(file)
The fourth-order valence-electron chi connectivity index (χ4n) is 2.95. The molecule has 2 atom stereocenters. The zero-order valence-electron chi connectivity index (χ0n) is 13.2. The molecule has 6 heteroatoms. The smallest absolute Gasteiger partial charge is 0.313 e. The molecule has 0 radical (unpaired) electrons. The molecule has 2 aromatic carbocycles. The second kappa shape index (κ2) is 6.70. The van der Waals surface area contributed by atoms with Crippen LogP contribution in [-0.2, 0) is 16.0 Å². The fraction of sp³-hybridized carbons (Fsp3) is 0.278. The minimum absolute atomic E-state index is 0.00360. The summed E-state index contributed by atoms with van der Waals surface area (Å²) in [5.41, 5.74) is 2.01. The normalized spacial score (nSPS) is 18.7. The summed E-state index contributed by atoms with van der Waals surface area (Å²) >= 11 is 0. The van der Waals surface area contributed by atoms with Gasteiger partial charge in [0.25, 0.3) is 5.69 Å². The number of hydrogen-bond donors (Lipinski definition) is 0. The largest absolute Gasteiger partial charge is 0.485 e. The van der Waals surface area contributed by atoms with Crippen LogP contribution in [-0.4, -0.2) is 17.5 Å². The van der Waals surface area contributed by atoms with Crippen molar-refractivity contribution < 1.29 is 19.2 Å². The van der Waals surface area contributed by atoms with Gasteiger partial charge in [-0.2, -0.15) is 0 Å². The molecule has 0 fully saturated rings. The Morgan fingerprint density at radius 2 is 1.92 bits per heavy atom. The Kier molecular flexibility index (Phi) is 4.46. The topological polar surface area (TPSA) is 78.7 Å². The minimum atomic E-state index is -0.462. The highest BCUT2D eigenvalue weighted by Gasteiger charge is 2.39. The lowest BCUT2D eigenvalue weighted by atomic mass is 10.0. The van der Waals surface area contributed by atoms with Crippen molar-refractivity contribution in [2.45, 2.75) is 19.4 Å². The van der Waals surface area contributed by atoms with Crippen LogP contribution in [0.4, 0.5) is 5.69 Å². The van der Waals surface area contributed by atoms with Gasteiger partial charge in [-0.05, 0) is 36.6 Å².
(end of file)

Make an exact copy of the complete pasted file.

The fourth-order valence-electron chi connectivity index (χ4n) is 2.95. The molecule has 2 atom stereocenters. The zero-order valence-electron chi connectivity index (χ0n) is 13.2. The molecule has 6 heteroatoms. The smallest absolute Gasteiger partial charge is 0.313 e. The molecule has 0 radical (unpaired) electrons. The molecule has 2 aromatic carbocycles. The second kappa shape index (κ2) is 6.70. The van der Waals surface area contributed by atoms with Crippen LogP contribution in [-0.2, 0) is 16.0 Å². The fraction of sp³-hybridized carbons (Fsp3) is 0.278. The minimum absolute atomic E-state index is 0.00360. The summed E-state index contributed by atoms with van der Waals surface area (Å²) in [5.41, 5.74) is 2.01. The normalized spacial score (nSPS) is 18.7. The summed E-state index contributed by atoms with van der Waals surface area (Å²) >= 11 is 0. The van der Waals surface area contributed by atoms with Gasteiger partial charge in [0.25, 0.3) is 5.69 Å². The number of hydrogen-bond donors (Lipinski definition) is 0. The largest absolute Gasteiger partial charge is 0.485 e. The van der Waals surface area contributed by atoms with Crippen LogP contribution in [-0.4, -0.2) is 17.5 Å². The van der Waals surface area contributed by atoms with Crippen molar-refractivity contribution < 1.29 is 19.2 Å². The van der Waals surface area contributed by atoms with Gasteiger partial charge in [-0.2, -0.15) is 0 Å². The molecule has 0 fully saturated rings. The Morgan fingerprint density at radius 2 is 1.92 bits per heavy atom. The Kier molecular flexibility index (Phi) is 4.46. The topological polar surface area (TPSA) is 78.7 Å². The minimum atomic E-state index is -0.462. The highest BCUT2D eigenvalue weighted by Gasteiger charge is 2.39. The lowest BCUT2D eigenvalue weighted by atomic mass is 10.0. The van der Waals surface area contributed by atoms with Crippen molar-refractivity contribution in [2.45, 2.75) is 19.4 Å². The van der Waals surface area contributed by atoms with Crippen LogP contribution in [0.4, 0.5) is 5.69 Å². The van der Waals surface area contributed by atoms with Gasteiger partial charge in [-0.05, 0) is 36.6 Å².